CITES has not “banned” caviar or “punished” producers

For use of the media only;
not an official document.


CITES has not “banned” caviar or “punished” producers

A response to recent press articles
on CITES quotas for sturgeon and caviar

Geneva, 3 September 2004 – In recent days various newspapers have published articles on caviar based on an interview with the CITES Secretariat. These articles have contained a number of errors and misquotes that are likely to have misled readers about the current situation concerning the 2004 quotas for international trade in sturgeon and caviar.

Because the Caspian Sea produces some 90% of world caviar, the articles focused in particular on that region. The actual situation today is, in brief, as follows: CITES responded to high levels of poaching and illegal trade in 2001 by halting the caviar trade by Azerbaijan, Kazakhstan, Russia and Turkmenistan under the so-called Paris Agreement. It gave these countries until the end of that year to conduct a scientific survey of stocks and to start developing a common management plan. The fifth Caspian state, Iran, was not subject to the caviar ban, but, commendably, joined the regional effort.

The Paris Agreement established three deadlines for taking steps that would lead to the resumption of trade. Because the various anti-poaching and other actions specified in the first two deadlines were met, CITES agreed to sturgeon and caviar trade quotas for the Caspian States in 2002 and 2003.

In November 2002, the member States of CITES developed a list of conservation measures for all of the world’s sturgeons. These measures were derived from the obligations detailed in the Paris Agreement and were formalized in Resolution Conf. 12.7 (see /eng/res/12/12-7.shtml). This Resolution requires all sturgeon-producing nations that share stocks to develop coordinated conservation management plans and to ensure that all catch and export quotas are based on these plans and on recent stock assessments. Importantly, the CITES Secretariat cannot publish a country’s annual quotas unless it is satisfied that this country as well as the other States with which it shares stocks have complied fully with the requirements of the Resolution.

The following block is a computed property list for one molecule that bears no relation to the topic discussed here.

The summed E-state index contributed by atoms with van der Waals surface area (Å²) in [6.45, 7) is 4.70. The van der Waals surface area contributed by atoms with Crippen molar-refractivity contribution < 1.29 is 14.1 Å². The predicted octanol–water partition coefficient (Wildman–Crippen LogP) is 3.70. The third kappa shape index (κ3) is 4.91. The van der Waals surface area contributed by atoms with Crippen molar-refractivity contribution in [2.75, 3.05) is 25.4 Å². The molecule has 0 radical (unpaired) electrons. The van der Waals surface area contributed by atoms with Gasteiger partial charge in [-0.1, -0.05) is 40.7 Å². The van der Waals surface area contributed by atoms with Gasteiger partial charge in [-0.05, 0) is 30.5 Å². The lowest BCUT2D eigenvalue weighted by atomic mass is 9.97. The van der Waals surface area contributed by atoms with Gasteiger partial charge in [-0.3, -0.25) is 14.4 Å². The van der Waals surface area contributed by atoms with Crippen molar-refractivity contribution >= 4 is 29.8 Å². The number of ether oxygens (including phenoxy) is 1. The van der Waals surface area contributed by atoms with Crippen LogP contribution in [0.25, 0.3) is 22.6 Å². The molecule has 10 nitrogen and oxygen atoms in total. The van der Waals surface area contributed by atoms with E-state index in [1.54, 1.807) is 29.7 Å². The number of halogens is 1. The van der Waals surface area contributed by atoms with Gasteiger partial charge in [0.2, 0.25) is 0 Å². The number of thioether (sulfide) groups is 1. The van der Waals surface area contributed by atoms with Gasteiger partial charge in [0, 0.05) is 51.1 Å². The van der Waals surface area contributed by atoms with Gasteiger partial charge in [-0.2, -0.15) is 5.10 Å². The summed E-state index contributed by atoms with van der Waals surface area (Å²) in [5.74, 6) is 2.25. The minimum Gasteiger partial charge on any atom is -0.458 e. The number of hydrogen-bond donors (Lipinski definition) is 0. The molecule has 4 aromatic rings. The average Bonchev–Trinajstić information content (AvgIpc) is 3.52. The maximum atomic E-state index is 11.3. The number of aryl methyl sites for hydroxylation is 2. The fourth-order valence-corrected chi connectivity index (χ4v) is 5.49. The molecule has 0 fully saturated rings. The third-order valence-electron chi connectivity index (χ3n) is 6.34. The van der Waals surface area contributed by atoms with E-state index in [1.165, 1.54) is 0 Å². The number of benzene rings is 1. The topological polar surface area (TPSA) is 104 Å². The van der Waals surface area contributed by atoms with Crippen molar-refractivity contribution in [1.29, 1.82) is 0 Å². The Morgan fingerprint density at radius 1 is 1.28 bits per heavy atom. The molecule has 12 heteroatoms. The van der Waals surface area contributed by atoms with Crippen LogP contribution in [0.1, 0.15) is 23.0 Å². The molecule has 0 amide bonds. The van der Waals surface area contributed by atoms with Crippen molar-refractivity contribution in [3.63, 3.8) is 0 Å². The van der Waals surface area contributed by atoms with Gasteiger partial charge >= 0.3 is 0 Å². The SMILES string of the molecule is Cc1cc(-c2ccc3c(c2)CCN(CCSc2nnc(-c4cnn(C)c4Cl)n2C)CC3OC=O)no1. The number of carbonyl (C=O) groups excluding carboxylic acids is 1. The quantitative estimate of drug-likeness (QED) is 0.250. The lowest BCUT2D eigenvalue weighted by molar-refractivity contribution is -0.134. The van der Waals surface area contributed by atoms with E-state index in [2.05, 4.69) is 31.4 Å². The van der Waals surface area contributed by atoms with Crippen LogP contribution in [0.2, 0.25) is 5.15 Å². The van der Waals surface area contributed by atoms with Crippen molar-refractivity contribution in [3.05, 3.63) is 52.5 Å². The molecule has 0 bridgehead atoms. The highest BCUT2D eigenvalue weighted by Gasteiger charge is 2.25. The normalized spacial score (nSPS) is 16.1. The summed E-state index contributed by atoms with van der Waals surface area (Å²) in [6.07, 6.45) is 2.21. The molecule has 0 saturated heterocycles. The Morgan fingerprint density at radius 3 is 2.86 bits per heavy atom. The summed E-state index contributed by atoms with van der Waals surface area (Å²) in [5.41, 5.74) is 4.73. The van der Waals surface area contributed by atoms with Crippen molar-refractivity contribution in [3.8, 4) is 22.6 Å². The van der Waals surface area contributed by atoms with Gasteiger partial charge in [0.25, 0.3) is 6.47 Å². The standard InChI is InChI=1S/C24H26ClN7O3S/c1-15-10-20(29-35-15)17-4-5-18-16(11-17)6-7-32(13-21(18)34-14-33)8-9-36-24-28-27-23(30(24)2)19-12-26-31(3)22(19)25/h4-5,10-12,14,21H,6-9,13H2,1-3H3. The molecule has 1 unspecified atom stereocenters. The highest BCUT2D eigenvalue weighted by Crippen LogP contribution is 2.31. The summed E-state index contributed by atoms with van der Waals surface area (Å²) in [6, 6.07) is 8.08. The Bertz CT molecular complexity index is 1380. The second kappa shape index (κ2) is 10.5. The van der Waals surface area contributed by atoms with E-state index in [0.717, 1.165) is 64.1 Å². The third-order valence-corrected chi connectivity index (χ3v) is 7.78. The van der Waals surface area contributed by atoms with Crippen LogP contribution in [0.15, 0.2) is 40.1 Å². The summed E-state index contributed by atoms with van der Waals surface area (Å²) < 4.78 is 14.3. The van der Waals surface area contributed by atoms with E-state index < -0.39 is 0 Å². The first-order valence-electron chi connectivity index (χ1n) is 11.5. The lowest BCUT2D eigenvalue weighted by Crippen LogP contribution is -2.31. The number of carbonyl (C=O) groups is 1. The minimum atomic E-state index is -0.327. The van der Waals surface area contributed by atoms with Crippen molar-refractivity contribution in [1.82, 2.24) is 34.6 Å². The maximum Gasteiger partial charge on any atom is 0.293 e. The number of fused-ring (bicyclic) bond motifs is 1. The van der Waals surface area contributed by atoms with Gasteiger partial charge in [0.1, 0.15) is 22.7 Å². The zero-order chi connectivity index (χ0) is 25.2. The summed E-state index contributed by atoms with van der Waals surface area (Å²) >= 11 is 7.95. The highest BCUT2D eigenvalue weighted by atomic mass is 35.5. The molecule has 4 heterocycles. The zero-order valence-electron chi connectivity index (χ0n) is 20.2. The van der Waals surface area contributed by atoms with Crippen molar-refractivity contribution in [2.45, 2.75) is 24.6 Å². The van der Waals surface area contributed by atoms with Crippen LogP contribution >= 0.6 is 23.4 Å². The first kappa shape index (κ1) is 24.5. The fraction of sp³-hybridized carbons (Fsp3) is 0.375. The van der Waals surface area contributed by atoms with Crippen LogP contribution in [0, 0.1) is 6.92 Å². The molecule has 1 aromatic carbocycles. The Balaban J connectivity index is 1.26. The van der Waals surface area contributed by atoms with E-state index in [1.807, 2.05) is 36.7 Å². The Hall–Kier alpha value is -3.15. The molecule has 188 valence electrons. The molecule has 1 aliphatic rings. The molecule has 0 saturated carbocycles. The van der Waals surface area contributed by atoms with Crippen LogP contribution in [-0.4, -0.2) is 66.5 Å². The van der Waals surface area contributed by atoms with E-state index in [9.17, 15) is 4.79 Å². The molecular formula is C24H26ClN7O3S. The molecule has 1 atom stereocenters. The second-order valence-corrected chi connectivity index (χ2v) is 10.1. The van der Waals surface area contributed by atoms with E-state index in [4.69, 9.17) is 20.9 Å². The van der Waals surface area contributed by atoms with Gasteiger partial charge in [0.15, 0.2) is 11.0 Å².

To date, none of the world’s sturgeon range States has complied fully with the ‘Sturgeon Resolution’ and, hence, the CITES Secretariat has not published any wild sturgeon quotas for 2004. These facts are presented on the CITES website (see /eng/resources/quotas/sturgeon_intro.shtml). It should be noted that the 2003 quotas were not issued until late September of that year.

The CITES Secretariat, which has been mandated by the CITES member States to oversee this process, continues to work with all sturgeon-producing States to help them implement the required measures as soon as possible.

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